14 14 Apparel on Web: Small Scale Apparel on Web: Small Scale  人氣衣著館 ! 網拍開店完全攻略 人氣衣著館 ! 網拍開店完全攻略  a web company by a sophomore in 2000  starting with less than NT$15K to sell apparel  initially supply from 「五分埔」  photos of models to sell apparels  later self-design clothes from subcontractors  talking care of the whole process: design, sample, material sourcing, manufacturer  selecting subcontractors by site visits in Taiwan and mainland  small orders to test quality and reliability of subcontractors 大陸工廠當靠山 商業周刊 2006

15 15 Apparel on Web: Small Scale  small-size orders for customer reactions and large-szie orders for winners  most effort on marketing and logistics management  before 2004 monthly revenue NT$500k  2004 monthly revenue NT$1mill  2005 annual renvenue NT10 m, profit NT$200k  2005annual renvenue NT12 m 大陸工廠當靠山 商業周刊 2006

16 16 Example of Sourcing Apparel on Web: Large Scale  Apparel on Web: Large Scale

17 Apparel on WebApparel on Web: Large Scale Large Scale Apparel on WebLarge Scale  lativ: set up in 2007 lativ  polo shirt 600K pcs in a year  Disneyland T-shirt 200K pcs in a year 2011 2010 2009 2008 2007 Rev. (NT$) Year > 4 billion 1.5 billion 370 million 100 million 10 million

18 18 Selling on Web  three issues: quick, cheap, good quality  abilities: marketing in web, establishing brand name, and supply chain management  hurdles  by revenue, 10 million, 100 million, 1 billion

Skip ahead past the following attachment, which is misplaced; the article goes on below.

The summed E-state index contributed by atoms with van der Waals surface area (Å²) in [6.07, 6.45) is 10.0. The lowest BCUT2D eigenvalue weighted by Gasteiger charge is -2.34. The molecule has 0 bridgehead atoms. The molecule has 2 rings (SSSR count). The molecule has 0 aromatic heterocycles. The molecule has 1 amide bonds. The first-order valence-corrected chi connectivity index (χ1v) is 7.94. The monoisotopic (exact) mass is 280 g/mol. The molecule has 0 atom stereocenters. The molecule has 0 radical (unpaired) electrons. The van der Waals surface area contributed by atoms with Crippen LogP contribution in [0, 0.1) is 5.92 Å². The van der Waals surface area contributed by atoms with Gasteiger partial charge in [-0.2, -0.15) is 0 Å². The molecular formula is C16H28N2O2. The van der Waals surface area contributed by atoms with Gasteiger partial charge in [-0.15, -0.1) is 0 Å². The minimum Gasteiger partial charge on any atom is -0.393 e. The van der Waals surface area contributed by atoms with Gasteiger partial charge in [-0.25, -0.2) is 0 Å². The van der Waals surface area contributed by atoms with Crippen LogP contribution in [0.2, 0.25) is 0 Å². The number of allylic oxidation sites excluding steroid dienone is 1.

19 19 lativ  Founder: electronics by training and web designer in early career  self learning the whole process; design, material, cutting, tailoring, sewing, laundry, ironingapparel  self learning the whole process; design, material, cutting, tailoring, sewing, laundry, ironing apparel  simple clothes

20 20 lativ  stress on quality  strict requirement  e.g., industrial laundry for cotton material to clean, shrink, and remove defect  destroy defective items  send technicians to factory to guarantee quality

21 21 lativ  2011: annual output 14 million items, only one possible supplier in the world  to align with the supplier  3 months to meet various levels to establish relationship  6 months to 1 year teething period  on-site technicians

22 22 Home Depot Home Depot

23 23 History  found in 1978  first opened in 1979  went public on NASDAQ in 1981  on New York Stock Exchange in 1984  2012  revenue US74.754B  operating income US$ 7.901 billion  net income US$ 4.535 billion (2012)